The writer of Mark’s gospel also knew the power of a voice, especially in the announcement of a gospel, of good news. Mark we knew we needed good voices to focus our attention, so that we might have our own epiphany, our own living experience of God in Jesus. He begins with his own voice – “good news” – then borrows the prophet’s, the voice of one crying in the wilderness to prepare the way of the Lord. Mark doesn’t just describe John – we hear his voice – almost play by play – announcing the one who is coming. And once we get to see Jesus, coming to be baptized, we don’t just see him or the water, or the heavens torn apart, we hear the voice from heaven, “You are my Son, the Beloved; with you I am well pleased.” (Almost got the “boo-yah!” in there.)
When Jesus returns from the wilderness, we hear his voice, proclaiming that nearness of God’s way on earth, calling people to change – to turn their attention away from whatever they’ve been doing. Having just returned from the wilderness for forty days, when he said “good news”, it was intense. Not only do we see the effect he has on those ordinary fisher folks, we hear him calling them – “Follow me, and I will make you fish for people.” Simple words, but with an extraordinary impact.
Mark really is like the best of sports announcers, not just narrating, but inviting us into a living experience. The epiphany is not this one-time event, but a way in which our whole imagination is captured, our souls are shaped, so that we begin hear God in all kinds of ways, recognize announcers in all kinds of events and people.
Mark’s gospel – good news – of the nearness of God’s way for the world -raises questions for all of us: whose voices are speaking good news right now? To our world? To our church? To you? Whose words draw us in so that our souls are changed, so that we want to change for the sake of something better? It’s not the ones who yell the loudest, or who even tell us exactly what we want to hear.
The good voices, the best voices, are calling us to prepare for something different all the time. The best voices remind all of us that we are beloved, simply because we are God’s. The best voices remind us that God’s way – God’s will done on earth as it is in heaven – is not too far off, invite us, compel us, to live like it. The best voices call us to follow, to do what we were made to do, and to be part of that.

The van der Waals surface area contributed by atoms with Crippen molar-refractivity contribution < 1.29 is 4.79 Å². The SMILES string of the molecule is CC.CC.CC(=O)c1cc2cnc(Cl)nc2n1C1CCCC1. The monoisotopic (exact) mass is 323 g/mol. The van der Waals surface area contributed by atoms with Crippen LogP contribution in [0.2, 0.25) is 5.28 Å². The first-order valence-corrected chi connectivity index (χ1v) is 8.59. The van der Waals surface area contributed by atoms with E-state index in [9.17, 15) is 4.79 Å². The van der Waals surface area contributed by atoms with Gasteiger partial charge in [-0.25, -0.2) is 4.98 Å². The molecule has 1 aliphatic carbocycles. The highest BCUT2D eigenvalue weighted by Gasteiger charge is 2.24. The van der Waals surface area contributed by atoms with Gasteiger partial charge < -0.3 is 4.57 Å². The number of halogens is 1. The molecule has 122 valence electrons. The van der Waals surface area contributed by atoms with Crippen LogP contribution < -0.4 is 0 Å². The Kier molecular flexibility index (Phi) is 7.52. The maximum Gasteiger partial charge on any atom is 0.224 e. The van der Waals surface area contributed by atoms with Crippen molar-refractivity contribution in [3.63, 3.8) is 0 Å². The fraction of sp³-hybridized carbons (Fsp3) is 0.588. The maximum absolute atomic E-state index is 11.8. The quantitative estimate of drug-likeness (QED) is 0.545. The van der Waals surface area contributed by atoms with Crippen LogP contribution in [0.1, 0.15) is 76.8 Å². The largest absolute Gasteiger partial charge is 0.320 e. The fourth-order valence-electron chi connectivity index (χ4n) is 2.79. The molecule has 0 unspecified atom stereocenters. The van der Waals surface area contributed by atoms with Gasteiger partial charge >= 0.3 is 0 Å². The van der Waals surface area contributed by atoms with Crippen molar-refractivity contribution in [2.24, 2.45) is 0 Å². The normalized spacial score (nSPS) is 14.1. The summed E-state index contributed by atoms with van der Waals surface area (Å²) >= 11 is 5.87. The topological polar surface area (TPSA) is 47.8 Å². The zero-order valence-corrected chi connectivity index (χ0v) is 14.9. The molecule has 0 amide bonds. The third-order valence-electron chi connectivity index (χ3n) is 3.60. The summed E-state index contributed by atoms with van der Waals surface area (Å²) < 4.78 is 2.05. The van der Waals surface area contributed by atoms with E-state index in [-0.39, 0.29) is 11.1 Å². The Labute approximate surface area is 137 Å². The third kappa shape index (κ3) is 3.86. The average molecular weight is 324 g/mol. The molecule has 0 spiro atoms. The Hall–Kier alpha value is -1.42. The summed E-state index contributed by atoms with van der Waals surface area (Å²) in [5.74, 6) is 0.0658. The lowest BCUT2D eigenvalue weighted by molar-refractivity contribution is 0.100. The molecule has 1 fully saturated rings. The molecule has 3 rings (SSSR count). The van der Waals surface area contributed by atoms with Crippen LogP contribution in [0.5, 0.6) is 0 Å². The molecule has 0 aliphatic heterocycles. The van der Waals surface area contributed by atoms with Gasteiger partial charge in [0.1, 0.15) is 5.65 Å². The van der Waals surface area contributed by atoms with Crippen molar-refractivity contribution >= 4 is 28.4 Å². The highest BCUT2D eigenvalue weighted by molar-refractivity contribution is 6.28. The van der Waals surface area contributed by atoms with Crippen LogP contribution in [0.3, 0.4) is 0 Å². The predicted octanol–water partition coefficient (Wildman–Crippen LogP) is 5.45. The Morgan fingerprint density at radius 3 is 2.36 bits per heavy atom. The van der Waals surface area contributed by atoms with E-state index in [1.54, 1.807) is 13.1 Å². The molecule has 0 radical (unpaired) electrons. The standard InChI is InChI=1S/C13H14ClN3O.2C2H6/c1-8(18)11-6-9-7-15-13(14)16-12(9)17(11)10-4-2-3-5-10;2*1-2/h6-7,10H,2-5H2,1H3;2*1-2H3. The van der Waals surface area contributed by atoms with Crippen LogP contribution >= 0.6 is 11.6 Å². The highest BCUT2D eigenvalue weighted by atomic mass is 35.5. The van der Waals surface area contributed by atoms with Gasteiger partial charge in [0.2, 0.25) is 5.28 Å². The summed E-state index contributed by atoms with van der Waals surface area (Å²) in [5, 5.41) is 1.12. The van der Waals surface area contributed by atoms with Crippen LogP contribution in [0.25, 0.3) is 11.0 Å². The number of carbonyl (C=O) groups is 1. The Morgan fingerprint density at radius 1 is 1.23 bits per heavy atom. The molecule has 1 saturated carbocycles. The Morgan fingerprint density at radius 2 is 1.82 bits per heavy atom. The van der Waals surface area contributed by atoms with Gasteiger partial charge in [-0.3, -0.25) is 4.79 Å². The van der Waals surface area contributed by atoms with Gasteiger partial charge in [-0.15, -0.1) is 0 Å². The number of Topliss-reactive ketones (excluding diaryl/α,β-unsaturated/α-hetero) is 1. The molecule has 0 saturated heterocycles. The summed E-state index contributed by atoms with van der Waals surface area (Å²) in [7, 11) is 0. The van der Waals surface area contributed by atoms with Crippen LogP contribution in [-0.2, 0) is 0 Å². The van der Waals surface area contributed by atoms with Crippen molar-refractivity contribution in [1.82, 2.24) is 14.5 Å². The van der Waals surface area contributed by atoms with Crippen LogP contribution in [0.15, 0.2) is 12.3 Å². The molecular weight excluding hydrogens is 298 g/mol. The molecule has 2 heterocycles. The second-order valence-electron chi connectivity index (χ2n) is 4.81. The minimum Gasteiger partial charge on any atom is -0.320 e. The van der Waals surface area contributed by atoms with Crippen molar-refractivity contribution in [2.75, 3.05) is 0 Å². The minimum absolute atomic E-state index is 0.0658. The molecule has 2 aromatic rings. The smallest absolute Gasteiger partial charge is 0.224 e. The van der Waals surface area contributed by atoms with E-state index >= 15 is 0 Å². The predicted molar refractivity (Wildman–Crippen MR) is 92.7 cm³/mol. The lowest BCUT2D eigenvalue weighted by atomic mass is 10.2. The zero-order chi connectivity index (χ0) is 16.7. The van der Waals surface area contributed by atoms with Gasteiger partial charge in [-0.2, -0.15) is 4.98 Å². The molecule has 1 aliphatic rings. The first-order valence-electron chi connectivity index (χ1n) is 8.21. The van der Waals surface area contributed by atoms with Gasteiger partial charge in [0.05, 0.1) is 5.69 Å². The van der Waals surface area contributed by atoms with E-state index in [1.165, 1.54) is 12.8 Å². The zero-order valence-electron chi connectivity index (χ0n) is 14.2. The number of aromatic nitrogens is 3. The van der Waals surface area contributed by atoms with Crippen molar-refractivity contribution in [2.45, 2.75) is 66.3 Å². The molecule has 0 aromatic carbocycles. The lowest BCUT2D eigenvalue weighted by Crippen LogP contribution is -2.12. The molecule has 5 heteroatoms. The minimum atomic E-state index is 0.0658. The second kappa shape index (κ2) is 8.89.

What good voices have you heard this past year? Who announced good news to you – that you are loved, that you are called? Who has helped you see, because of what they said, that God is not just far off somewhere, but at work, part of your living experience in the here and now? Whose voice has helped you learn how to make a difference in the world, however big or small?
Because we all hear voices – so soon after Star Wars opening, it’s tempting to think they are like Obi-Wan’s voice coming back to Luke: “use the force Luke!” A part of me keeps waiting for someone with a voice like WAMU announcer Kojo Nhamdi to show up and make the world all right. But if you are here having the slightest bit of hope for this new year, that all is not lost, that God has not left us here to just keep making messes, if you have heard somewhere that you were put on this earth for a reason, the good news is still alive.
Good voices come in all kinds – don’t have to be preachers – work colleagues, family members, teachers, coaches, children, roommates, total strangers. Good voices can speak through books or blogs. They don’t necessarily tear apart the heavens; they can sound a lot like your grandmother.
If you’re waiting for a voice for this year, you’re in the right place. A voice calling out, from the waters that flow through this font, “You are my beloved. With you I am well pleased. A voice calling from this table, “God’s way for the world is not far. Repent, be changed, believe this good news.” A voice from the doors: “Follow me, and I will make you fish for people. You are part of the plan.”
In the midst of all of the world’s voices, may you hear the One who calls you!